Thank You to the Artists

Upon receiving the Nobel Prize for Literature, William Faulkner said that it was the work of the artist to lift up people’s lives and help them endure. I am sure that he would have said the same today. As we enter double digits in the number of weeks sheltering in place, our coping skills can sometimes wear thin.

The extraordinary talent and generosity of the artists of our time who have shared their voice and dance is food for the soul. Even more than simply helping me endure, I find the music uniquely life affirming and hear the words of the sages, “when in doubt, choose life.” With an enormous debt of gratitude to artists everywhere who have shared their talents with the world, I offer five favorites that have helped me cope, refuel and feel more resilient during these trying times.

1.

Thank you to Juilliard School. Your commitment to bringing forward the next generation of artists is extraordinary. From Itzhak Perlman to the administrative staff to the student artists to Yo-Yo Ma, every minute of this exquisitely choreographed performance of Ravel’s Bolero is beyond fabulous. Most everyone will know the music. No one has ever seen it performed with such creative imagination and artistry.  Click here to view.

2.

Thank you to Andrea Bocelli. Your “Music for Hope” performance on Easter Sunday from the Duomo in Milan brought beauty and inspiration to the entire world. I watched it live as did more than 2.8 million others – making it one of the biggest musical live-stream performances of all time. As of this writing, over 39 million people have viewed it on YouTube. It was the peak of the pandemic in Italy, and as you stood alone in the cavernous space, save the pianist, in the majestic light of the stained glass windows, you brought all of humanity to a place that transcended the dire conditions of the present to a brighter future. Closing with Amazing Grace was inspired and inspiring. Click here to view.

3.

Thank you to the Platt Brothers. In this piece, Ben Platt of Dear Evan Hansen fame, is joined by his brothers, Jonah and Henry, to sing a beautiful rendition of Ahavat Olam arranged by Gabe Mann and Piper Rutman. A Hebrew prayer of love and gratitude, these three brothers in joyful harmony inspire hope for humanity. And for parents with little kids at home who are fighting more than usual, it is living proof that there is the possibility of sibling bickering giving way to something to celebrate – eventually!  Click here to view.

4.

Thank you to Boston Ballet. With Mikko Nissinen as artistic director, this dance company displays artistry and athleticism in their every move. Beautiful to behold, the power of their dance sweeps us off our feet. They perform traditional pieces like Sleeping Beauty and more experimental works like choreographer William Forsythe’s Playlist (EP). And they do it with such grace and seeming ease, we can vicariously imagine being able to move like this! Click here to view.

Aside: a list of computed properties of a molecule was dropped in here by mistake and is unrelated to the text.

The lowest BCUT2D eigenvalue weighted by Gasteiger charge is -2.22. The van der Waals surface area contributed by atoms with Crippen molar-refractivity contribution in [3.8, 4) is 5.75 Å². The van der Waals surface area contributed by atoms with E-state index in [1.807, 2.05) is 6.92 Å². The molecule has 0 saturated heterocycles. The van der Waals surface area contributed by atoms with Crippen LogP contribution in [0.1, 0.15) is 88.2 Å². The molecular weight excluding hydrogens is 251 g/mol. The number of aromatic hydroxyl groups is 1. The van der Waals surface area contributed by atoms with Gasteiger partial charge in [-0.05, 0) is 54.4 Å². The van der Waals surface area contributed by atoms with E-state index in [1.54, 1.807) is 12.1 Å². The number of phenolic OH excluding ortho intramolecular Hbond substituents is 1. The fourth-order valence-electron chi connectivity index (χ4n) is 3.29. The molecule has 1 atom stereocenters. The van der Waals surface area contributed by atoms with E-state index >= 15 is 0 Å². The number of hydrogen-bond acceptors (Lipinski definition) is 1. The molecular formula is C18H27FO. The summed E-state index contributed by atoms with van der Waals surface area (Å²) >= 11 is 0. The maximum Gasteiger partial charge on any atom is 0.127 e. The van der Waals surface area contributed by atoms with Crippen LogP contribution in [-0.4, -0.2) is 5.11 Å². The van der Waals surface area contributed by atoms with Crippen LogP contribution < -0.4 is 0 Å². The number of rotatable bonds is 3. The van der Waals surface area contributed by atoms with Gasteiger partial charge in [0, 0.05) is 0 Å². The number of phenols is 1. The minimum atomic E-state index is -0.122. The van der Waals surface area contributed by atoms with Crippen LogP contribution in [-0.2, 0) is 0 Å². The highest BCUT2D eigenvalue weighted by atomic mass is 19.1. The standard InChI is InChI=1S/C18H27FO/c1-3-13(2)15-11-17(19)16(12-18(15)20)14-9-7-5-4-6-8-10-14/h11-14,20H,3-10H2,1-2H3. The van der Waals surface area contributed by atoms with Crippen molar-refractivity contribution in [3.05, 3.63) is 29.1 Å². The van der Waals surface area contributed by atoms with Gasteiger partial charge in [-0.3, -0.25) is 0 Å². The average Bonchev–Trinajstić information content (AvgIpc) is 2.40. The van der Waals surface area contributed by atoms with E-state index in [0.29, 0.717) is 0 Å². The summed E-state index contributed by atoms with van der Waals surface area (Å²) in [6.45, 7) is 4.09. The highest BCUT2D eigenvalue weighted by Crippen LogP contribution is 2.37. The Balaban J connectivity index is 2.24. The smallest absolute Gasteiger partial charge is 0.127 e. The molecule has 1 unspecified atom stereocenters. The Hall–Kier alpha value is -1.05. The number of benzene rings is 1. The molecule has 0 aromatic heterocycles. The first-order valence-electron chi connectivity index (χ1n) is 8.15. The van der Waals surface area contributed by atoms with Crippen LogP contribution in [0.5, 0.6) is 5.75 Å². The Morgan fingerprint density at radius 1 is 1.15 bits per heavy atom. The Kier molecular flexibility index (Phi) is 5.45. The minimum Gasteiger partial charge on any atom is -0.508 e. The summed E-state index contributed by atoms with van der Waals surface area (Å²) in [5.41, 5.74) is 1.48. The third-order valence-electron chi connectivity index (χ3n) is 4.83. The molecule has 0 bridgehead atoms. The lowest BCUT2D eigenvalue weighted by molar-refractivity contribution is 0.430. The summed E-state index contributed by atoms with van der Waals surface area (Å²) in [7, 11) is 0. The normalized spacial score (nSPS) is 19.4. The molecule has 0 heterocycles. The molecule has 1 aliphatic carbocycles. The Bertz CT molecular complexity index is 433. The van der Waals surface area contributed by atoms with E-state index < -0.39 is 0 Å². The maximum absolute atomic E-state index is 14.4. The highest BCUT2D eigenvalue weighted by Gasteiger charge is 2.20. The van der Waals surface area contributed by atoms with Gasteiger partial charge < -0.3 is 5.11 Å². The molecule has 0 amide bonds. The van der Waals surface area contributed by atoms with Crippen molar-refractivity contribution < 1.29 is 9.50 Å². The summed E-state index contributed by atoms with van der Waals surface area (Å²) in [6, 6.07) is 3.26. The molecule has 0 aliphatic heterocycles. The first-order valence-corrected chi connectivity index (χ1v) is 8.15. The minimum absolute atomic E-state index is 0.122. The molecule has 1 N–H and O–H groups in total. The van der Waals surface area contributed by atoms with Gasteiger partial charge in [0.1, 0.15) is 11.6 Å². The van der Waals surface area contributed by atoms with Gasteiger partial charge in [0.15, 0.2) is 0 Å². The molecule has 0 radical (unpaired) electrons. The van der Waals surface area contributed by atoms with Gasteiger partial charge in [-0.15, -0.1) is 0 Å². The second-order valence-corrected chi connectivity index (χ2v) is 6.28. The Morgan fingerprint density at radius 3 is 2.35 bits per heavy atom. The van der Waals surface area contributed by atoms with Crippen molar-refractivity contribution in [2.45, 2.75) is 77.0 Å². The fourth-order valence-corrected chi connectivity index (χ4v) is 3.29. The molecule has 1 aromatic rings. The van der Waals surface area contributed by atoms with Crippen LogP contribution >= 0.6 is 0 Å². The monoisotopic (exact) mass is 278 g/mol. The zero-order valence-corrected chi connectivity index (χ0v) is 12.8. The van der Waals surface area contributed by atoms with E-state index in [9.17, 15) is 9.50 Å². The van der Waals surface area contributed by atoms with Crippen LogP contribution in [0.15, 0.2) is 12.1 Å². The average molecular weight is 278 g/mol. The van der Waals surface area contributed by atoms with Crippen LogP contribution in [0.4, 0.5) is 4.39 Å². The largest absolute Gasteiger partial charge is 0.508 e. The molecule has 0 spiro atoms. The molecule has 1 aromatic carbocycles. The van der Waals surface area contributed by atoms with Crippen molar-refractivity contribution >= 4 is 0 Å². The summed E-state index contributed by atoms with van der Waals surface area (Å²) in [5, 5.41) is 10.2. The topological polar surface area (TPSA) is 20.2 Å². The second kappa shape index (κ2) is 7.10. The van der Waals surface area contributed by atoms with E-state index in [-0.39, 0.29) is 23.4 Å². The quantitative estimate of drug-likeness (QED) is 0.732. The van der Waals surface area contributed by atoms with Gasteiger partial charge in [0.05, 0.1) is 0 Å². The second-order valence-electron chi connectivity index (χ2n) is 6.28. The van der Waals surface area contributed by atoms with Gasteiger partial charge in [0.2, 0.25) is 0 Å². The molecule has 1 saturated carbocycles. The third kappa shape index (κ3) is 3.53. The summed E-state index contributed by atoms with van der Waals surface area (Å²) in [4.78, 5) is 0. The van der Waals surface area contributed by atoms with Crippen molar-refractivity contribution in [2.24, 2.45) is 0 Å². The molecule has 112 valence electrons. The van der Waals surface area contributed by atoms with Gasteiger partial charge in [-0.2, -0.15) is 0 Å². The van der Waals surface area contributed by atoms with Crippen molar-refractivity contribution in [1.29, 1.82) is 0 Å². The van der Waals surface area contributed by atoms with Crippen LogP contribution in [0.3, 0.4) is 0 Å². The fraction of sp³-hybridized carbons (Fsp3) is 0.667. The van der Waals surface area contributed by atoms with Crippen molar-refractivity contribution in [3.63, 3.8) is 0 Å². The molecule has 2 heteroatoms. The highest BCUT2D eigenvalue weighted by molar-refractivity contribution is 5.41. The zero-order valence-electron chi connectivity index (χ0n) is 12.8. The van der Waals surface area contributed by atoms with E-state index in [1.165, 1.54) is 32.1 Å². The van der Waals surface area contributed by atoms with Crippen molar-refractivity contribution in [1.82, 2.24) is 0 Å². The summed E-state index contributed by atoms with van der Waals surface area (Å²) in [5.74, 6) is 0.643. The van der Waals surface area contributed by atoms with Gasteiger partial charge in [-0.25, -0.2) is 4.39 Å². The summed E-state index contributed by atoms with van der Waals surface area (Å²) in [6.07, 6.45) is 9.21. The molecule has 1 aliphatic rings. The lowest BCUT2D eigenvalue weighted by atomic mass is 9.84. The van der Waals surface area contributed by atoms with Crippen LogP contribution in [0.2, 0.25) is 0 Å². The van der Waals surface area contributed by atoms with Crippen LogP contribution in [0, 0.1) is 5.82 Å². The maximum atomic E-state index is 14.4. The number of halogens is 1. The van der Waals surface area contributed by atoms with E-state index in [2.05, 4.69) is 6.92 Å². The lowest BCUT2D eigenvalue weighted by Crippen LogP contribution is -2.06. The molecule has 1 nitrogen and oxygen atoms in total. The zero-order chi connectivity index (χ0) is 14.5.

5.

Thank you to Melissa Etheridge. We were honored to have Melissa Etheridge headline our Love is EleMental event this past February. Her passion and soulful artistry inspired everyone. I am deeply grateful for her support of our arts and mental health program, and I send my heartfelt condolences to Melissa who recently lost her 21 year old son, Beckett, to an opioid overdose. Melissa knows personally how urgently we need to enhance our capacity to get care to those with mental health and addiction challenges. Having cancelled her world tour, she has been sharing daily concerts from home. One of my favorites from #Stay Home with Melissa Etheridge is Day 44. Click here to view.

 

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I have been sheltering in place in eastern Long Island, a part of the world that has inspired many artists over the years, including Jackson Pollock, who is buried in a nearby cemetery. On one of the headstones near his, it is written, “Artists and poets are the raw nerve ends of humanity. By themselves they can do little to save humanity. Without them there would be little worth saving.” Thank you to all the artists – and there are so many more than the five I highlight here – who are helping us all cope, cultivate resilience, endure and even thrive in the world come what may.

Kathleen M. Pike, PhD

Kathleen M. Pike, PhD

Kathleen M. Pike, PhD is Professor of Psychology and Director of the Global Mental Health WHO Collaborating Centre at Columbia University
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